All women are walking with Sarah Everard | Nicola Adam column

Example one. Walking home from university lectures, followed by a man on a bike shouting for a light then grabbing at my bag before fleeing when other people came round the corner.

Friday, 12th March 2021, 7:00 am
Sarah Everard went missing on March 3, 2021

Example two. The large bunch of keys I keep in my hand while walking in quiet areas just in case.

Example three. The extra mile I used to walk, including crossing a busy road, to work to avoid the underpass.

Example four. The rape alarm.

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Example five: Hearing steps, crossing the road.

Yes this is me. But I’m every woman ever. Nothing unusual to see here.

The terrifying case of Sarah Everard (pictured) has simply reminded us women why we take these precautions, why we walk on the inside of the pavement, why we don’t go out alone at night. We shouldn’t have to but we all do, we have been conditioned to fear and this kind of awful news reminds us why.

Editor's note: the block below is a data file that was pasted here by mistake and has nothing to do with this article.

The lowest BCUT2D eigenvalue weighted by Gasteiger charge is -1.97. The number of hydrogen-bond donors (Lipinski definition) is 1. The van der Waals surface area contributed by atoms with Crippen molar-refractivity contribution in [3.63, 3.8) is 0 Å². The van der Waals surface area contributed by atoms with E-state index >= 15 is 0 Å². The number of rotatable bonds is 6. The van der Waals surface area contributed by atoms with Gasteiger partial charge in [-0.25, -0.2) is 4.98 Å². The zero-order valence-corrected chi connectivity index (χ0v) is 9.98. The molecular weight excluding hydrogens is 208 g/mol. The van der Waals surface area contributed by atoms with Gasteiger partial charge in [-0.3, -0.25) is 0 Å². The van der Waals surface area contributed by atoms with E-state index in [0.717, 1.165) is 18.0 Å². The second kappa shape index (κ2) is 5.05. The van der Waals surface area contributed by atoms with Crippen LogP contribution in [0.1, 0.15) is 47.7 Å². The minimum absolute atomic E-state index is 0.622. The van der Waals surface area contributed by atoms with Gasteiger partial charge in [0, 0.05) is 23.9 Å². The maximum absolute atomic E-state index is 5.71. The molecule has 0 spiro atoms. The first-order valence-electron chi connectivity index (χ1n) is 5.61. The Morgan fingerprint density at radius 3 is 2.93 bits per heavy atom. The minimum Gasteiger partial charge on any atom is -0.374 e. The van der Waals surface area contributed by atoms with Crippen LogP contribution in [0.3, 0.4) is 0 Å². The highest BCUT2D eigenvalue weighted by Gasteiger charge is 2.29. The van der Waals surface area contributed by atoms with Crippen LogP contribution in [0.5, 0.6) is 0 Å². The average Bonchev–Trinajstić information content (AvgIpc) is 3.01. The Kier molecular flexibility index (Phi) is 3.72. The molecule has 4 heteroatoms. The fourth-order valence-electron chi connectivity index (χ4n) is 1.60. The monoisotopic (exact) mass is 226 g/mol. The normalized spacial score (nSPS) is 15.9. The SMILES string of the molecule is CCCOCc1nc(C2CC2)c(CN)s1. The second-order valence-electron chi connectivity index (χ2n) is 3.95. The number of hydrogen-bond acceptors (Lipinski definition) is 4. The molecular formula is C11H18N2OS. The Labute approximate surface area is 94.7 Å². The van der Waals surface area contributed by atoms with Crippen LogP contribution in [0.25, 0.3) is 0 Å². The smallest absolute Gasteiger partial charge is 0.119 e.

We know most men are perfectly civilised, but what if we meet one that isn’t? It’s a terror passed from mother to daughter over the generations. And it is, unfortunately, men we have to fear. Men are the major perpetrators of violent crime, but the reality is most of this violent crime is committed in the home, not as a result of stranger attacks or abduction.

However, it is those terrible stories like Sarah’s which loom in the female consciousness, reinforced from time to time with horrific realities. It’s an endemic fear illustrated by women like Sarah – she had taken every precaution to keep herself safe yet something still happened to her.

And yet people seem to assign her blame, just for walking home.

In the last 48 hours, social media has been one long howl of pain and grief from women. Few ever met Sarah, but they knew her all the same and know she could have been any of them – any of us.

Sarah is just one in a long line of women lost, and it is the women who recognise themselves in her who speak of her now. All women have their stories, the moments of ‘what if’ and their scars. Today, we all walk with Sarah.